Cybersecurity Sprint Results Show Rapid Growth of Multifactor User Authentication
Published: August 05, 2015
The Office of Management and Budget (OMB) has released results of the 30-day Cybersecurity Sprint that it launched in the aftermath of the OPM cybersecurity breach that resulted in the theft of the personal data of millions of federal employees and others.
In a blog post, federal CIO Tony Scott reported on the outcome of the Cybersecurity Sprint and provided thoughts on ongoing efforts as well as other actions the White House would like to see in areas that impact federal cybersecurity.
One of the major thrusts of the Sprint was to reduce the risk of adversaries penetrating networks and systems through the required use of strong authentication, especially for privileged users. According to the description on the Cybersecurity Cross-Agency Priority (CAP) Goal page on performance.gov, OMB defines strong authentication under Identity, Credential, and Access Management (ICAM) as “the implement a set of capabilities that ensure users must authenticate to information technology resources and have access to only those resources that are required for their job function.” Essentially, this is implemented through multifactor authentication, primarily via a hardware-based Personal Identity Verification (PIV) card.
Some of the results from the Sprint report that Scott highlighted include:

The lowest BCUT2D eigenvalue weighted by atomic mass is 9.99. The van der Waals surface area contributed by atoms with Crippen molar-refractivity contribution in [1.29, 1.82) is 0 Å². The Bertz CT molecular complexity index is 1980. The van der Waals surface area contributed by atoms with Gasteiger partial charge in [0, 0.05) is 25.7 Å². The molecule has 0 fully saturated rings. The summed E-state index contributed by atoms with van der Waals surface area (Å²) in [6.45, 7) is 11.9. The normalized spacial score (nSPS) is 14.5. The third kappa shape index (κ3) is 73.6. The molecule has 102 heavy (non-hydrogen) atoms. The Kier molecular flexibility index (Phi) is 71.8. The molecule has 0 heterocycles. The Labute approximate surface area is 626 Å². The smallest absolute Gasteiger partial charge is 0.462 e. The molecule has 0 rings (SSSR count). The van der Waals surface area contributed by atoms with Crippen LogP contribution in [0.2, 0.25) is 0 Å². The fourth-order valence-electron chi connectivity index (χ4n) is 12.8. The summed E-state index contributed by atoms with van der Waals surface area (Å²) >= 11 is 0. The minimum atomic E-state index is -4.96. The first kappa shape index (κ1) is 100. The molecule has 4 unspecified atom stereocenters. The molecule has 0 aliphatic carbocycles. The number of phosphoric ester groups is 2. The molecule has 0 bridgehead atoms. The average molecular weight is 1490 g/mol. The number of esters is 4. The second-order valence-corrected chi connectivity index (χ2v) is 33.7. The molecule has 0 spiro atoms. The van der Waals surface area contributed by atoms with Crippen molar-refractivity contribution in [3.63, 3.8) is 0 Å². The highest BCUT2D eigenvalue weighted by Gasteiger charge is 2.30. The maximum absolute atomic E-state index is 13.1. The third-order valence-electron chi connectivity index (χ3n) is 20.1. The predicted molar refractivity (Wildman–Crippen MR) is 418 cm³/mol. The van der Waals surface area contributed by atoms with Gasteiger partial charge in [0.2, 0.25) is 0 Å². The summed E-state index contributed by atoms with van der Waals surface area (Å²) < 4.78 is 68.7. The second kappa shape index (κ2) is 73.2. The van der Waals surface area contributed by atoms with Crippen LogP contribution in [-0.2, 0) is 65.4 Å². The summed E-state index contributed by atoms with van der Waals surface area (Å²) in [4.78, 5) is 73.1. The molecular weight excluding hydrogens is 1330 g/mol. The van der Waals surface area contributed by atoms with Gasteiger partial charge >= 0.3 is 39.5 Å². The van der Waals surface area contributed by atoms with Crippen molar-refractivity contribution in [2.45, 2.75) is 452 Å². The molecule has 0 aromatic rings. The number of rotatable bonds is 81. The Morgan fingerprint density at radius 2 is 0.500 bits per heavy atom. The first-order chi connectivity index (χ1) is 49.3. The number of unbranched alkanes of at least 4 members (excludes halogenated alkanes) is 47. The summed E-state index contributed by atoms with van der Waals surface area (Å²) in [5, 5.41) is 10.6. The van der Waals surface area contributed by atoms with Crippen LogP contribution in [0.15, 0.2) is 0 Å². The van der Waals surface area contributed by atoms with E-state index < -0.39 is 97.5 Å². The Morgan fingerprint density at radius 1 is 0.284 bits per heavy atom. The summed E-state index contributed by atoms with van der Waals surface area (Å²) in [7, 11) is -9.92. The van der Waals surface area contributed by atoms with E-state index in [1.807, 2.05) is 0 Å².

- A 30% increase by civilian agencies – from 42% to 72% – in their use of strong authentication for privileged and unprivileged users, since agencies last reported on the metric at the beginning of June.
- An increase from 33% to nearly 75% by civilian agencies in the use of strong authentication for privileged users – a 40% increase overall.
- Thirteen agencies have implemented strong authentication for nearly 95% of their privileged users. This includes more than half of the largest agencies, including the Departments of Transportation, Veterans Affairs, and the Interior.
DoD reported in the Sprint results that 82% of their total user base were using strong authentication, which was a 5% decrease from the 87% they reported in Q2 of FY 2015. However, this is still above the Q2 FY 2015 CAP Goal of 75%. Further, DoD’s privileged user percentage increased from 38% to 58% – a 20-point gain. The overall decline came in the area of unprivileged users, the population of which presumably far outnumbers the DoD privileged user population. It is unclear from the available data whether the number of privileged users significantly declined at DoD or other agency, but reducing the number of privileged users is an overall goal for OMB.
Scott stressed that these efforts must and will continue until federal networks and data are on a more secure footing. The next progress update will be the FY 2015 Q3 Cybersecurity CAP Goal report scheduled for September.